Meyer relocation plan on ice amid protests

Meyer talks to concerned workers Meyer talks to concerned workers

Germany’s biggest shipyard Meyer Werft has agreed to put on ice until September its plans to relocate its business headquarters to Luxembourg to allow talks with authorities on the controversial move, reports Tom Todd.

At the same time yard head Bernard Meyer assured some of the group’s 3,300 workers in Papenburg of his continued loyalty and said the planned relocation was designed to ensure the future of the yard and its employees. He expressed irritation and disappointment at criticism of his plans - a reference to concern that the move might whittle away workers’ rights.

The Meyer Group, with headquarters in Rostock, has said it wants a new office in Luxembourg from this autumn to control central purchasing for the yard’s three locations - Papenburg, Rostock and Turku in Finland.

A yard spokesman told The Motorship however that a moratorium had been agreed at talks between Bernard Meyer and Lower Saxony Economics Minister Olaf Lies. Lies and others have protested the move and want the yard HQ to remain in Germany. The spokesman said: “It was agreed to clarify the issue up to September. Nothing pertaining to operations in Luxembourg will be undertaken until then”.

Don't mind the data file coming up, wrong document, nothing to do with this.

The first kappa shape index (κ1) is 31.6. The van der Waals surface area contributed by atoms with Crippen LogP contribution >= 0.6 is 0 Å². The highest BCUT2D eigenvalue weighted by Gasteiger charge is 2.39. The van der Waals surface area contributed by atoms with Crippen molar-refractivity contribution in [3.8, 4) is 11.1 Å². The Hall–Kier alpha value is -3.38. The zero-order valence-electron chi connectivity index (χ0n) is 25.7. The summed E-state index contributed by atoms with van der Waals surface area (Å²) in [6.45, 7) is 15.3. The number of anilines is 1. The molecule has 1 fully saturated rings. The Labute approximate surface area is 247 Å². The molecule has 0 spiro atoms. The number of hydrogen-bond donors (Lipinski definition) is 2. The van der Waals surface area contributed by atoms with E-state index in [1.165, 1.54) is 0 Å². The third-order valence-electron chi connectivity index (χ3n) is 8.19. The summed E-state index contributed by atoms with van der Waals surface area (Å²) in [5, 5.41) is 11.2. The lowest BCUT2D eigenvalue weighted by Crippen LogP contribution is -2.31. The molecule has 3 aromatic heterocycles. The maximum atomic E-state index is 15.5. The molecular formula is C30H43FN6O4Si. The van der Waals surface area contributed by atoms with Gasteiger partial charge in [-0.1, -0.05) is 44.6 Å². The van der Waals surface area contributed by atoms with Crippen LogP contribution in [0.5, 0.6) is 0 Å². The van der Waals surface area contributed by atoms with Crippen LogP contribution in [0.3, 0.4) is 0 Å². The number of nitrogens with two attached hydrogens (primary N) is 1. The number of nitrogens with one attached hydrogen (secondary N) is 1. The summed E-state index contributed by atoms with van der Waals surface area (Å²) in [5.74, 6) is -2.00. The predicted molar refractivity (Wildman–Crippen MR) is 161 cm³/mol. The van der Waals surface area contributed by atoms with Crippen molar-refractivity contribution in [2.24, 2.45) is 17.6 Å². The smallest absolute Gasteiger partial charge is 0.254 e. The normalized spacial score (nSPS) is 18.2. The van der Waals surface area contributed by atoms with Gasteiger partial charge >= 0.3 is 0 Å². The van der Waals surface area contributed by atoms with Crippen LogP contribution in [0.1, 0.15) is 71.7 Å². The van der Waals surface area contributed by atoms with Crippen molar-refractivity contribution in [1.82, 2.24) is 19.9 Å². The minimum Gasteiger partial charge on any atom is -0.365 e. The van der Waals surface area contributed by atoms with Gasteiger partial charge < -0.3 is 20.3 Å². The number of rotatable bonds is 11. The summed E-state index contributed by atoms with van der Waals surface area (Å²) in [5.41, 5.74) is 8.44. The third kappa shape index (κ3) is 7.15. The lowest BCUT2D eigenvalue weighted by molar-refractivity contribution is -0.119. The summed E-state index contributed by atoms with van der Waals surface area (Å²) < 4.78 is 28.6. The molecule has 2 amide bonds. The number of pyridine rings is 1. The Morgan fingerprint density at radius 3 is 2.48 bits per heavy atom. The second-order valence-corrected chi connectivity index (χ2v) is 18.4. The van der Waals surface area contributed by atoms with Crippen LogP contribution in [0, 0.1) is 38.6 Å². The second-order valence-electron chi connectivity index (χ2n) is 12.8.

Meyer said the main aim of the move was “to emphasise our international orientation, to enable us to prevail in the murderously competitive world market. This is not a tax-saving measure; our taxes will continue to be paid in Papenburg, Rostock and Turku, just as before”.

It also said however that a further result of the move would be to bypass the creation of a supervisory board, which Meyer does not have and says is not needed for the family concern. It said recent orders for seven new ships “showed clearly” that a board “would have had an extremely obstructive effect and perhaps even hindered the ultimate success of the negotiations”.

The row over Meyer’s business plans came as TUI Cruises announced orders for Mein Schiff 7 and 8 securing work at Meyer Turku in Finland until 2020. 


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